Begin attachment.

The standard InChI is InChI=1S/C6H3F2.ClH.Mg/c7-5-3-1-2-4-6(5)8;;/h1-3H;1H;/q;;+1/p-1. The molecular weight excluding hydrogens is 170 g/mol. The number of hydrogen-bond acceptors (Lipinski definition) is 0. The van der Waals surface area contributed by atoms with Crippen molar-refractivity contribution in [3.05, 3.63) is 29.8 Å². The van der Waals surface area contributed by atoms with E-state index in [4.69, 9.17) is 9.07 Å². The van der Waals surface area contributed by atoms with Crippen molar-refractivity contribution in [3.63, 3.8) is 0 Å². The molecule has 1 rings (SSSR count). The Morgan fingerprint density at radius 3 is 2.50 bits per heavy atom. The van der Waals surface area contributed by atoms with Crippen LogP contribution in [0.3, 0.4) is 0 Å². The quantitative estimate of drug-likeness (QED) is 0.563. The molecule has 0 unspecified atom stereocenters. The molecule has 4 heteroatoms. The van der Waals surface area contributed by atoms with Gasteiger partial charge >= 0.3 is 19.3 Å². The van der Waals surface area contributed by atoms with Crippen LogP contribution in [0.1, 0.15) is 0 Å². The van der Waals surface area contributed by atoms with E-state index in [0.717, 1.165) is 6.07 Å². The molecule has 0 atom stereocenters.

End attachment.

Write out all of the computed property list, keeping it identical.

The standard InChI is InChI=1S/C6H3F2.ClH.Mg/c7-5-3-1-2-4-6(5)8;;/h1-3H;1H;/q;;+1/p-1. The molecular weight excluding hydrogens is 170 g/mol. The number of hydrogen-bond acceptors (Lipinski definition) is 0. The van der Waals surface area contributed by atoms with Crippen molar-refractivity contribution in [3.05, 3.63) is 29.8 Å². The van der Waals surface area contributed by atoms with E-state index in [4.69, 9.17) is 9.07 Å². The van der Waals surface area contributed by atoms with Crippen molar-refractivity contribution in [3.63, 3.8) is 0 Å². The molecule has 1 rings (SSSR count). The Morgan fingerprint density at radius 3 is 2.50 bits per heavy atom. The van der Waals surface area contributed by atoms with Crippen LogP contribution in [0.3, 0.4) is 0 Å². The quantitative estimate of drug-likeness (QED) is 0.563. The molecule has 0 unspecified atom stereocenters. The molecule has 4 heteroatoms. The van der Waals surface area contributed by atoms with Gasteiger partial charge >= 0.3 is 19.3 Å². The van der Waals surface area contributed by atoms with Crippen LogP contribution in [0.1, 0.15) is 0 Å². The van der Waals surface area contributed by atoms with E-state index in [0.717, 1.165) is 6.07 Å². The molecule has 0 atom stereocenters.